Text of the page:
Is the penny the latest target for the federal chopping block?

Is the penny the latest target for the federal chopping block?

Has the current White House administration targeted the lowly penny as the next round on the federal chopping block? In a recent statement from the President, it seems there has been talk of his being in favor for getting rid of the lowly penny.

Citing the fact that the penny is not as widely used as it has been in the past, the President was also heard to state that while getting rid of the penny would not be an overly large government savings, that by spending more on making something that is seldom used was in a way an unnecessary expense.

Proponents of getting rid of the copper coin say that there is good reason to get rid of it besides the lack of use.  The U. S. Mint reported two years ago that each time they made a penny; it cost approximately 2.5 cents each.  As it turns out, the metals used in making pennies are more valuable melted down.  If this is true, why don’t all the penny hoarders melt them down and sell the metal?  Well, up to five years and jail and maximum $10,000 fine might make one not take that step. The U.S. Mint in recent years has paid about 1.1 cents for the metal that goes into each penny. Supposedly it costs the U.S. Mint 0.6 cents in administrative expenses for each penny. That only leaves 0.4 cents to actually purchase the metals.  At those prices, it is hard to see where making pennies would be profitable. Last year the President asked the Mint to find a way to reduce the millions of dollars spent each year to produce the penny, but so far nothing has worked out. Pennies are heavy to handle when being made and packaged for shipping. They are also time consuming to count. They are also not cost-effective to ship due to their extremely heavy weight.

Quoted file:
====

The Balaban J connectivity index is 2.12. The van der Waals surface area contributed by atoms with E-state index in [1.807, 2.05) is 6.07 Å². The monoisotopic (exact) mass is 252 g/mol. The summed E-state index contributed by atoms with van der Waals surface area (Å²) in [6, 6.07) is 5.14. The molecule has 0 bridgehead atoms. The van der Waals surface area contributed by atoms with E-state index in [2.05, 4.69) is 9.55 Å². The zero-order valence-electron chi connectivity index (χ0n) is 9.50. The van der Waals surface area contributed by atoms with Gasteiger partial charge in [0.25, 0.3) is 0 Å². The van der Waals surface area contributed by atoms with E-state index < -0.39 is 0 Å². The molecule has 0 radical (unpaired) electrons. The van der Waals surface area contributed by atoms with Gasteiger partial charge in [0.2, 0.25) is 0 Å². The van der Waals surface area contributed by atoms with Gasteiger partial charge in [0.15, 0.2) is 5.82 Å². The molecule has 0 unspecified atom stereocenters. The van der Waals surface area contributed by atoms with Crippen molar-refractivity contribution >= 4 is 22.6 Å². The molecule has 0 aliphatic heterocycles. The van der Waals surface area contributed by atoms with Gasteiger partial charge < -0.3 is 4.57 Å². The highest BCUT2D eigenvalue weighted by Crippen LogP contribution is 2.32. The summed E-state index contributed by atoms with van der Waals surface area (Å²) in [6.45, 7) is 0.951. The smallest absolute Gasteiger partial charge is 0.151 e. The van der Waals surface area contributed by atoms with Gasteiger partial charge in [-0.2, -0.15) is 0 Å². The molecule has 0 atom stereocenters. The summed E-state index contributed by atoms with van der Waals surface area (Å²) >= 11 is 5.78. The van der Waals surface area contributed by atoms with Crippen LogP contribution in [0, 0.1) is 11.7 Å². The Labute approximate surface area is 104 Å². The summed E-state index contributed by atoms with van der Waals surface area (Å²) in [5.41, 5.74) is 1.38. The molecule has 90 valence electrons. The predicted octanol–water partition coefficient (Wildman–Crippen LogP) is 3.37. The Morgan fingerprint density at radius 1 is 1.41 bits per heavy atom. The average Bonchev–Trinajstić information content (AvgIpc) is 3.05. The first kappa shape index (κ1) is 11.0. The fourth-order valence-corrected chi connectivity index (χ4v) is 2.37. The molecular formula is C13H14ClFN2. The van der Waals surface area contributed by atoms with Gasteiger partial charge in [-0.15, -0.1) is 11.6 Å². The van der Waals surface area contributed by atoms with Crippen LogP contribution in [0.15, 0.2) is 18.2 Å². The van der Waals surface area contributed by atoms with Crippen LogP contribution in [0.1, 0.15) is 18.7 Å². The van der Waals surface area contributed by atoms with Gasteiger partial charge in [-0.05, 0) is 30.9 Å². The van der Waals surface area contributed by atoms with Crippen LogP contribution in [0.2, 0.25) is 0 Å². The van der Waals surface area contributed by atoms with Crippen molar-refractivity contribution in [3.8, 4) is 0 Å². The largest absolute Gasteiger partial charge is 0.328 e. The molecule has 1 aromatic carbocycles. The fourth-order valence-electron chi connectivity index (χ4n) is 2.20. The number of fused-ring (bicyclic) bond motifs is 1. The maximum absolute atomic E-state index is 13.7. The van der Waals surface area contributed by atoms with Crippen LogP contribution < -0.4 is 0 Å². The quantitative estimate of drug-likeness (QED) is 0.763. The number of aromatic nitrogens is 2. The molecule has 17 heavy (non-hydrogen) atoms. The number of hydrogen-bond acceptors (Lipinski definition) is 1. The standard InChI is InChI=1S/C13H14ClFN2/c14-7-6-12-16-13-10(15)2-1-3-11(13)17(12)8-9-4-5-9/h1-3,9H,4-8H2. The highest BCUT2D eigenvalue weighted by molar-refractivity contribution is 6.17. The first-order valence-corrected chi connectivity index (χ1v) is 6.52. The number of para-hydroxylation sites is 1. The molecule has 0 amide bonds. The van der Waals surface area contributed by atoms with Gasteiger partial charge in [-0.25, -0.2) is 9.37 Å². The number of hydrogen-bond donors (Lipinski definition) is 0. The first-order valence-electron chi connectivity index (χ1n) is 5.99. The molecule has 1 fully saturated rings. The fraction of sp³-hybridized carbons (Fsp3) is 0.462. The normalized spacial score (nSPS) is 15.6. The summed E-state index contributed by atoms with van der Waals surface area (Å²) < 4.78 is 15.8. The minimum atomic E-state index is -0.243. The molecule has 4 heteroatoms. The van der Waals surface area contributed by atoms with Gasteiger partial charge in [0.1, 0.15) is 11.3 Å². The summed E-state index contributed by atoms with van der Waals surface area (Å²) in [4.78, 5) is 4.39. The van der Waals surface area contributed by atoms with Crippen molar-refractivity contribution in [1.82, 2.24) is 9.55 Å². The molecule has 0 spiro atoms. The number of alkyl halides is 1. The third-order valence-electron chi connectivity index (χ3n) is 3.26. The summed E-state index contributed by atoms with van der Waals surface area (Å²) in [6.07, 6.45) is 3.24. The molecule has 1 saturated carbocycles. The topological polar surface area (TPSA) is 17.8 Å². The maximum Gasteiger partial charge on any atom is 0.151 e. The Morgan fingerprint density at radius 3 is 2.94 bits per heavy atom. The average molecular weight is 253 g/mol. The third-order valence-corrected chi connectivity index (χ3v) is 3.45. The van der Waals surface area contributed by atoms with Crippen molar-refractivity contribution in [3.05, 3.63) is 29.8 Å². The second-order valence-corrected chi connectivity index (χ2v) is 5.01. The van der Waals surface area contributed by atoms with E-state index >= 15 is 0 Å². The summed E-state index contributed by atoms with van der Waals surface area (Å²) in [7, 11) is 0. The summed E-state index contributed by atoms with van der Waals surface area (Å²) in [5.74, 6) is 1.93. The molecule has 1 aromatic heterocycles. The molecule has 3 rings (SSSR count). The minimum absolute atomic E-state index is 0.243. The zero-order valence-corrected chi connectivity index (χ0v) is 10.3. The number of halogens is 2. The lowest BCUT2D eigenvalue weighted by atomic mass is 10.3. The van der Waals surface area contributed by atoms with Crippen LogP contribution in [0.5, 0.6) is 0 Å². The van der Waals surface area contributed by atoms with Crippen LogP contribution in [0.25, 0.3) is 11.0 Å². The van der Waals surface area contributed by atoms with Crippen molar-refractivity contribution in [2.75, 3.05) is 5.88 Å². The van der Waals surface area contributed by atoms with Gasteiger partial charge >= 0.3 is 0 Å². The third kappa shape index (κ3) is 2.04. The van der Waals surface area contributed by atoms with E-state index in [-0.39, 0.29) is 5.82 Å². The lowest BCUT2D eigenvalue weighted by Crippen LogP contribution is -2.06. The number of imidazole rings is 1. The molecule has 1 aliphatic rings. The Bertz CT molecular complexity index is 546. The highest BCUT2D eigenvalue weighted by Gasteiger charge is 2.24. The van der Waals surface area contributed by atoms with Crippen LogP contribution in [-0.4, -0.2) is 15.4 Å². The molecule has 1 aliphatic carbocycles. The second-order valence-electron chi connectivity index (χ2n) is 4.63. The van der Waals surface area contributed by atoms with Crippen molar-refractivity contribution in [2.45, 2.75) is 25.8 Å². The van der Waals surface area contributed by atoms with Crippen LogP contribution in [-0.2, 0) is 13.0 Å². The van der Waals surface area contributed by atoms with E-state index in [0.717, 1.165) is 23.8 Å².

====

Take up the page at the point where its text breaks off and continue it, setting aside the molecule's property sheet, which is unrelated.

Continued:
One does have to admit that the days of the penny’s usefulness may have come to an end. Long gone are the days of penny candy and penny vending machines.  Although the penny does hold a place in American history and is more likely to be saved in a coin bank than any other coin, do we really still need to keep it around.

Penny lovers need not rush out to collect even more of these copper coins, for now the penny is safe from getting the axe.

Email address: Mark (at)

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